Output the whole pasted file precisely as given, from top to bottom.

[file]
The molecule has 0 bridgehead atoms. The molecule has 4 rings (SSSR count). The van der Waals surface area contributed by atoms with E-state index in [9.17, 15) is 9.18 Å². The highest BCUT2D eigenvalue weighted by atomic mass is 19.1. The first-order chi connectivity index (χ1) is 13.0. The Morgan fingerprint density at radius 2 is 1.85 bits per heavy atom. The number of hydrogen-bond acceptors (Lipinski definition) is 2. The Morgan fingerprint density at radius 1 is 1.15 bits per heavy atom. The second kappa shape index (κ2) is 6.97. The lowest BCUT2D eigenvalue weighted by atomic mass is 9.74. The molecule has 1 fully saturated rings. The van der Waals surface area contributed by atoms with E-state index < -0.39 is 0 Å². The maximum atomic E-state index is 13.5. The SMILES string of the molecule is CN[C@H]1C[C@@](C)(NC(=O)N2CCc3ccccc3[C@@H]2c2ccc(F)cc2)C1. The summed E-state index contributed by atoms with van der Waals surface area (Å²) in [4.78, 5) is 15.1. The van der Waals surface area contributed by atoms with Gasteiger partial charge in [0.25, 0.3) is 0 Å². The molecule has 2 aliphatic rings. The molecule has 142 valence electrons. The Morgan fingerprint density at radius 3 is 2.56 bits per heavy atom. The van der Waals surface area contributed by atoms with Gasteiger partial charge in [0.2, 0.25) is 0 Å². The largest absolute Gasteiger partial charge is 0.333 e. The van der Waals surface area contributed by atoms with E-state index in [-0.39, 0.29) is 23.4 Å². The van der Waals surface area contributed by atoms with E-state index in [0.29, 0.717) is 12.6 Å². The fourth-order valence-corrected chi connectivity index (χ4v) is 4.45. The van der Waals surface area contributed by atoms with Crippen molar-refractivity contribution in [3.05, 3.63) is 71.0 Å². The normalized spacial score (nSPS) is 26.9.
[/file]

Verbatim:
The molecule has 0 bridgehead atoms. The molecule has 4 rings (SSSR count). The van der Waals surface area contributed by atoms with E-state index in [9.17, 15) is 9.18 Å². The highest BCUT2D eigenvalue weighted by atomic mass is 19.1. The first-order chi connectivity index (χ1) is 13.0. The Morgan fingerprint density at radius 2 is 1.85 bits per heavy atom. The number of hydrogen-bond acceptors (Lipinski definition) is 2. The Morgan fingerprint density at radius 1 is 1.15 bits per heavy atom. The second kappa shape index (κ2) is 6.97. The lowest BCUT2D eigenvalue weighted by atomic mass is 9.74. The molecule has 1 fully saturated rings. The van der Waals surface area contributed by atoms with E-state index < -0.39 is 0 Å². The maximum atomic E-state index is 13.5. The SMILES string of the molecule is CN[C@H]1C[C@@](C)(NC(=O)N2CCc3ccccc3[C@@H]2c2ccc(F)cc2)C1. The summed E-state index contributed by atoms with van der Waals surface area (Å²) in [4.78, 5) is 15.1. The van der Waals surface area contributed by atoms with Gasteiger partial charge in [0.25, 0.3) is 0 Å². The molecule has 2 aliphatic rings. The molecule has 142 valence electrons. The Morgan fingerprint density at radius 3 is 2.56 bits per heavy atom. The van der Waals surface area contributed by atoms with Gasteiger partial charge in [0.2, 0.25) is 0 Å². The largest absolute Gasteiger partial charge is 0.333 e. The van der Waals surface area contributed by atoms with E-state index in [-0.39, 0.29) is 23.4 Å². The van der Waals surface area contributed by atoms with E-state index in [0.29, 0.717) is 12.6 Å². The fourth-order valence-corrected chi connectivity index (χ4v) is 4.45. The van der Waals surface area contributed by atoms with Crippen molar-refractivity contribution in [3.05, 3.63) is 71.0 Å². The normalized spacial score (nSPS) is 26.9.